December 15, 2011
Christian Saints vs. Cultural Celebrities
The deaths of Steve Jobs and Rev. Fred Shuttlesworth reveal the church’s captivity to cultural values.
Earlier this year, on October 5th, an influential and visionary leader died. His life forever changed the American experience, and his legacy will be felt for generations to come. An ability to see a future many thought impossible marked his work even as he inspired others to dream of that future. “No” was an unacceptable answer for this man; the status quo was meant to be shattered. Countless people see the world and its possibilities in profoundly different ways because of his passion and drive.
In a strange twist, October 5th was also the day Steve Jobs died.
The first man, the Reverend Fred Shuttlesworth, was pastor of Bethel Baptist Church in Birmingham, Alabaman, and an early leader in the Civil Rights Movement. Rev. Shuttlesworth was a catalyst at seemingly every stage of the movement for racial equality: forming the influential Southern Christian Leadership Conference, participating in sit-ins at segregated lunch counters, joining the Freedom Rides during the summer of 1961, and pushing for the Voting Rights Act of 1965. For his efforts, at least three attempts were made on his life. When his home was bombed in 1956, the young pastor boldly claimed, “God made me dynamite proof.”
How many people in your church have heard of Fred Shuttlesworth? Too few, surely. How many sermons, in the Sundays following his death, cited his as a life worth imitating? Not many, I’m afraid. In contrast, I have a hunch that the life and death of Steve Jobs was fodder for countless sermon illustrations in the days following his death. This, I believe, is a missed opportunity. Whatever their many accomplishments may be, our culture’s heroes—and Jobs was that and more to many—should not always be our heroes.
At least two factors make it difficult to spot saints like Fred Shuttlesworth in a world that celebrates—or, as Skye has pointed out worships—Steve Jobs. First, the huge disparity in media coverage devoted to these men’s deaths meant the civil rights pioneer and pastor was barely a footnote to the entrepreneur and CEO. This shouldn’t surprise us. Steve Jobs is the archetype of the American dream: an adopted child who grew up in humble surroundings; a non-conformist who went his own way; a self-made man with fabulous wealth; an optimistic prophet whose technological wizardry promised solutions to our greatest problems. Shuttlesworth, on the other hand, was an 89-year-old pastor—a pastor!—whose day had long passed. Even at the height of his influence, far more people were opposed or indifferent to his message than agreed with him when he said things like, “We intend to kill segregation or be killed by it.”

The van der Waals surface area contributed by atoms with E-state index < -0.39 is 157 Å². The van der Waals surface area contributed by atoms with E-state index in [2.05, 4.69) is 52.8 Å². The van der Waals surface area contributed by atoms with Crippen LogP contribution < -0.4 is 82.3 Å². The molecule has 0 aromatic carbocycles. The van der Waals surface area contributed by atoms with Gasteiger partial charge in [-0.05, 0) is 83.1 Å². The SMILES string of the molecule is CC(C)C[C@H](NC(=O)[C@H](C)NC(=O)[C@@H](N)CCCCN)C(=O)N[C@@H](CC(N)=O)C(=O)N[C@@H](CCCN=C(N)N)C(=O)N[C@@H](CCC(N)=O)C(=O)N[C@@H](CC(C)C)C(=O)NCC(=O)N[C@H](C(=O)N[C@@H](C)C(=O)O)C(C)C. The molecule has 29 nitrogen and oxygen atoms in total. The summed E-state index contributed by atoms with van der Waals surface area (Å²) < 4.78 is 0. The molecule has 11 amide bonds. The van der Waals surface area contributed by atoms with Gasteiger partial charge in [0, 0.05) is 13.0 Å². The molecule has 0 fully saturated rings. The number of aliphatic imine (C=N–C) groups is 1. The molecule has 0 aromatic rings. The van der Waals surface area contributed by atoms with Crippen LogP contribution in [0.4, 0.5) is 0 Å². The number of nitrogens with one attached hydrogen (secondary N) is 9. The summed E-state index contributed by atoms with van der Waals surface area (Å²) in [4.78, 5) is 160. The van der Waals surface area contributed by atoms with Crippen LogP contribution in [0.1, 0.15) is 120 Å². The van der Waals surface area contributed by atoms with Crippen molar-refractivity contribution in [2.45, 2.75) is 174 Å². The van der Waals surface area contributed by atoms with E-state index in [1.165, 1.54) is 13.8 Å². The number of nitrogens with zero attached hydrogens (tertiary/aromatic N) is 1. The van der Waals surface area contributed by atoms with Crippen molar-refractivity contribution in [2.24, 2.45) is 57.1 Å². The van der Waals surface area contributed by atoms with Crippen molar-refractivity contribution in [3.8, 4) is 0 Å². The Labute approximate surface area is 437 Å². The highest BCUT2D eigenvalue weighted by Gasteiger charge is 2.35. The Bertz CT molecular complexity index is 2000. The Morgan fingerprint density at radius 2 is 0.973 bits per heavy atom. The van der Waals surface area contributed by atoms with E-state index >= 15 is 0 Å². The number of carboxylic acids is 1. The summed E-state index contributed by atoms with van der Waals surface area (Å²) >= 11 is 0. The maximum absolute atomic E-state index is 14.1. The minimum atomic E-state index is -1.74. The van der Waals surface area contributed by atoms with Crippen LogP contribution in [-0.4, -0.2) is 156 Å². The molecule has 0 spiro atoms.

A second reason many Christians overlook saints like Shuttlesworth for superstars like Jobs has to do with a desire to relate with a wider American culture. Whether the desire comes from our insecurities about fitting in or from sincerely wanting to connect with our neighbors, it leads us to favor cultural icons over Christian saints. This commitment to cultural relevancy can also be seen in our worship, preaching, and outreach.
Relevancy is not always bad. We are culturally bound creatures who, whether we try to or not, will speak and act from the cultures that have formed us. But there is a considerable difference between acknowledging our culture and favoring its values and spokespeople as evidence of our ministry effectiveness. And yet, in our desire to be relatable, this is what we have done. As a result we have forgotten the radical witness of faithful saints like Shuttlesworth, satisfying ourselves instead with the knowledge that ours is a church that gets it. Just don’t press us too hard to define it.
Despite the strong appeal of elevating the likes of Steve Jobs, it is worth our effort to remember and recount the lives of those, like Fred Shuttlesworth, who maintained their Christian witness in spite of fierce opposition. This is essential, because many Christians today suffer from memory loss. We have too few examples at hand of costly discipleship, and so we struggle to imagine our radical allegiance to Jesus. Associating ourselves with society’s symbols of prestige may increase our relevancy but it does nothing to fire our Christian imagination. Ours is a time that needs the example of a man who once challenged his followers, “You have to be prepared to die before you can begin to live.”
There’s a final challenge to acknowledging and learning from the saints our world overlooks: they would be content to be disregarded. It falls to us—especially those of us with a microphone on Sundays—to make sure their names and stories live on. Each generation needs to be introduced to those whose lives testified to a God who changes lives. This cloud of witnesses does more than cheer us towards the finish line. Their perseverance, forgiveness, courage, grace, and holiness are a living testimony to the Christ who changed—and changes—everything.